Episode 4-301, Dave McGillivray and Heart Disease in Runners

RunRunLive 4.0

Episode 4-301, Dave McGillivray and Heart Disease in Runners

(Audio: link) [audio:http://www.RunRunLive.com/PodcastEpisodes/epi4301.mp3]

Link epi4301.mp3

Intro Bumper:



When I started the RunRunLive Podcast in July of 1857 it was a different world.  I know it hasn’t been 150 years but it does seem like a long time ago.  Now here we are at the sharp and dangerous blade edge of another season or edition or chapter – whatever you want to call it.  

I chose the meme of running plus living not to show the dichotomy or separation of the two but to highlight the synergy and union of them.  When you combine endurance sports into your life one plus one equals 3.  

Running has opened up worlds for me.  I like to say it has transformed me, but that isn’t quite the right way to put it.  I wasn’t a 300 pound diabetic asthmatic on the edge of physical extinction.  I was a normal, family guy stuck instead in the corporate grindwheel of modern existence.  

Maybe that’s a form of existential extinction. 

Running didn’t so much transform me as it enabled me to realize my own potential.  It snapped the strictures that tied me down and allowed me to transcend.  It broke my frame of reference and allowed my light to leak out into the world in a new way.  

And that, my friends is what I still want to do.  I want you to come see the light.  We live in a time of great epidemic.  I don’t mean Ebola or Aids.  I mean the epidemic of people not believing in themselves, not believing in positive change and not trying because they are constantly being told that they can’t make a difference.  

You can make a difference.  You can make a difference in your own life and in the lives of others by what you do, what you say and how you approach life.  

I can make a difference too, for you, for me and for those tiny humans that I brought into this world.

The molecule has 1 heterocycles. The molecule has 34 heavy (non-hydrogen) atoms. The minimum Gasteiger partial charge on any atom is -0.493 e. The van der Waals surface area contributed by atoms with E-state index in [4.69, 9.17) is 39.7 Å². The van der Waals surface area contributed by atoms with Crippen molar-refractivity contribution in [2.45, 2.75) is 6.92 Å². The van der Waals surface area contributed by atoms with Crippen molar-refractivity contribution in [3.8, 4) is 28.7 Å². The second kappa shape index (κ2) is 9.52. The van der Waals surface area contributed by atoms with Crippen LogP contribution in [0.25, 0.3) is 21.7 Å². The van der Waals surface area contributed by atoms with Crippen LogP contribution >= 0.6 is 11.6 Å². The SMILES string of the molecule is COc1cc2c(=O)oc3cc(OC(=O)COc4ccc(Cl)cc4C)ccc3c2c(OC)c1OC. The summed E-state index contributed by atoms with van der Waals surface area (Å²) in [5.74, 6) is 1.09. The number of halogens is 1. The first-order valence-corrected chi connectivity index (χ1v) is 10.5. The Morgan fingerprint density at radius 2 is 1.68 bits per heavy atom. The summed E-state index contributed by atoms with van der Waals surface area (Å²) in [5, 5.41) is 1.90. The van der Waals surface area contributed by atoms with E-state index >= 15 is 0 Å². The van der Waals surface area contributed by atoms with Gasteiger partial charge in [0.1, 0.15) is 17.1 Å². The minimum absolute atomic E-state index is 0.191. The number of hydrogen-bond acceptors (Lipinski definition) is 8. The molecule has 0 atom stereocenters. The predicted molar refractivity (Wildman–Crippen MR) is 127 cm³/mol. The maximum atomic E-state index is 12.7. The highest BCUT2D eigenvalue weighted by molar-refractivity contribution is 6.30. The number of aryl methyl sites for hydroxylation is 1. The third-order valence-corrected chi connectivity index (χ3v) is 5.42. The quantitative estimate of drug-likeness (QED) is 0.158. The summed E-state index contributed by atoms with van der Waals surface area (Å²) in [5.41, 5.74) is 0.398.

Frankly, I don’t care if you run or jog or walk or wriggle like a snake to Elvis love songs.  What concerns me is that you do nothing.  That you think small.  That you feel like you have nothing to give.  That it has all been done.  That you’re not smart enough, not fast enough, not rich enough or not talented enough to make a difference in this world of ours.  What scares me is that you are afraid to try.  

If all you can offer is a smile or a hug then please for God’s sake give it today, give it now, because that is a tremendous gift that is in short supply.  90% of my days go by without either!

What can I give?  What can RunRunLive give?  What small stone can we toss into the shimmering pool of humanity?  What ripples can we make?  

For this version of the Podcast we will continue in mostly the same vein as version 3.  I’ll structure it to fit in to a less-than-one-hour envelope.  I’ll retain the 20+ minute interview with someone who can show us the achievement of honest synergy. 

I’m going to move the running tips segment to the front half of the show and try to make it useful to you.  

Likewise I’ll retain the life skills segment that I think many people like and move that to the back half. 

I’ll keep up the intro and the outro comments.  Not that you care so much about what is going in on my life, but just some context and frame and storytelling to glue it all together.  

I’m not going to drop in any more music, even though I can’t for the life of me understand why some of you apparently hate punk rock and ska…

That’s it, no big changes, just a little shuffling.  

Then why would I pause and take this time to ponder a new format?  This is topic that deserves more ink, but in short, because I believe in the power of introspection.  At some point as we draw into the New Year you should pause for introspection on your life and goals and direction too.  It can ignite an epiphany.  

I reserve the right to change my mind.  I reserve the right to change your mind as well. 

Are you ready to get out there?  


Hello, my friends and welcome to the RunRunLive 4.0 podcast.  My name, is Chris, actually Christopher, which, if you want to talk about morphemes, is Greek for Christ Carrier and I’ve missed you.  Seems like ages since we have chatted.  What have I been up to?  There is so much that It’s hard to summarize.  

On the life front I quit my job, left my family and moved to a 50 acre ranch in Pioneer Kansas to raise yaks full time.  It’s a peaceful plot of land amongst the industrial farms straddling Spring Creek.  I got myself 50 head of good breeding yaks.